Tax Plans and Exit Strategies

Rod Mauszycki
By  Rod Mauszycki , DTN Tax Columnist

It has been a wild year. Flooding and unplanted crops, trade disputes, African swine flu. Not to mention another round of market facilitation payments (MFP). It's one of those years you should be watching the markets.

Speaking of market facilitation payments, I'm just reading over the release. Sign-up started July 29 and runs through Dec. 6. The first of three payments will be the higher of 50% of a farmer's calculated payment or $15 per acre. The money should have started arriving in mid- to late August. Luckily, MFP payment limitation has increased to $250,000 per person/entity. And, let's not forget the ARC (agricultural risk coverage) and PLC (price loss coverage) elections coming up. Making the proper election could result in larger payouts.

So why am I rambling? I have the slightest bit of optimism it might be a relatively good year. Some farmers didn't receive the 2018 market facilitation payment until January. With another round of payments, plus better commodity prices, farmers might have an income issue for the first time in years. Also, farmers are taking this opportunity to liquidate their commodities and livestock, and retire.


If you stopped tax planning, it's time to start again. Tax planning has grown increasingly complex with the new tax laws. It is good to review your projected income and tax-deferral strategies. And, if you dug yourself a hole with negative capital accounts or negative 199A, you need a strategy to get back to even.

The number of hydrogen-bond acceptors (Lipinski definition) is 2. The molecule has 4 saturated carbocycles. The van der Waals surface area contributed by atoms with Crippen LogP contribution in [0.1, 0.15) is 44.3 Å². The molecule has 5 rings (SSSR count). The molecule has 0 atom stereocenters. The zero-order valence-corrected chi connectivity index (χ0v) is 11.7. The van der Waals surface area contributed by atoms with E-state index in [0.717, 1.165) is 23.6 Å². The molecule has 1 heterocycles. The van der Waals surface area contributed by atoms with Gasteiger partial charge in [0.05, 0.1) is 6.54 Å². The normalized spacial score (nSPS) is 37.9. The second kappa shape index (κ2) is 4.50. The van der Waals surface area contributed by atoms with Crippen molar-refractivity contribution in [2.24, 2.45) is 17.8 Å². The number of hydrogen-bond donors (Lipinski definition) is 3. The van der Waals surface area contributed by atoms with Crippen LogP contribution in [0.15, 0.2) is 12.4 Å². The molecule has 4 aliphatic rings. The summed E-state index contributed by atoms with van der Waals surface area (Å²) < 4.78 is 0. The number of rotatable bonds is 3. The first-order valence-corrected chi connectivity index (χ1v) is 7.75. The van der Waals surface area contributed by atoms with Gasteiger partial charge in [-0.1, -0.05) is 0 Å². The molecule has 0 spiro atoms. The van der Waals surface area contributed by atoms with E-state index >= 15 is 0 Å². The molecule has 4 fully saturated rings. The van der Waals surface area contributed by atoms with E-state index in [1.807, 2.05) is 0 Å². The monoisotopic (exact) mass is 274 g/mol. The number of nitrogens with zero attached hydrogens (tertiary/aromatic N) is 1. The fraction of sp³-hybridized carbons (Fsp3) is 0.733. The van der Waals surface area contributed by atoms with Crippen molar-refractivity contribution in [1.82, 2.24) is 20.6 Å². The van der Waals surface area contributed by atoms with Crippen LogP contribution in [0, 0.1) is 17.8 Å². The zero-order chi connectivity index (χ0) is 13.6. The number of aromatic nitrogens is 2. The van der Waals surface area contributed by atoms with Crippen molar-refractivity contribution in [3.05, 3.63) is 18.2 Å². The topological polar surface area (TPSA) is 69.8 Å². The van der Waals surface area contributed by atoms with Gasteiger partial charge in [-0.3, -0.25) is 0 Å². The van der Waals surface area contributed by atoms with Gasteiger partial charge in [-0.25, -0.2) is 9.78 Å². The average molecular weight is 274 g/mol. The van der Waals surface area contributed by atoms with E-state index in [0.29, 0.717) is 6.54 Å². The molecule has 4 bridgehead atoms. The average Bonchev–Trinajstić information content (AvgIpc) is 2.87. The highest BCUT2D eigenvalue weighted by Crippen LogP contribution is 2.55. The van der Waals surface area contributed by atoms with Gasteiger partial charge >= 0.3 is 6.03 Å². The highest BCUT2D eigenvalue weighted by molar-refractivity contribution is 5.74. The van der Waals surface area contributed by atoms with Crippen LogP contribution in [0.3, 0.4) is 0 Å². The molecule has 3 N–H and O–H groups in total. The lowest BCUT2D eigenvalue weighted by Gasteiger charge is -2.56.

A good tax plan helps to level income in the current tax year and position for tax opportunities in the future tax year. Some tax opportunities are not retroactive. Farmers needed to get everything set up before the transaction in order to receive the tax benefit.


If you are planning on exiting farming, the IRS has provided some great tools. Besides looking at installment sales and charitable remainder trusts, we are now using Opportunity Zone and Delaware Statutory Trusts (DST). Although Opportunity Zone and DST can be used with active farm operations, I'm going to focus on exiting farming.

If you are exiting farming and generate income subject to capital gains, you can invest some or all of the income into an Opportunity Zone Fund. This is unique because other tax deferrals require you to invest 100% of the proceeds (1031 Exchanges). An Opportunity Zone allows you to pick how much you want to invest. The capital gains tax is deferred until 2026, at which time you can receive up to a 15% basis increase. At the end of 10 years, any appreciation is tax-free.

Another exit strategy is the use of a DST. A DST is essentially a 1031 Exchange into a business, typically commercial real estate. Unlike the Opportunity Zone, the entire proceeds have to be invested in the DST. However, one nice benefit is once the DST investment closes (typically six to 10 years), you can roll it tax-free into another. This provides long-term deferral.

One word of caution: Make sure you get professional help. Like all investment opportunities, there are both good and bad Opportunity Zone Funds and DSTs.

DTN Tax Columnist Rod Mauszycki, J.D., MBT, is a tax principal with CLA (CliftonLarsonAllen) in Minneapolis, Minnesota.

Read Rod's "Ask the Taxman" column at

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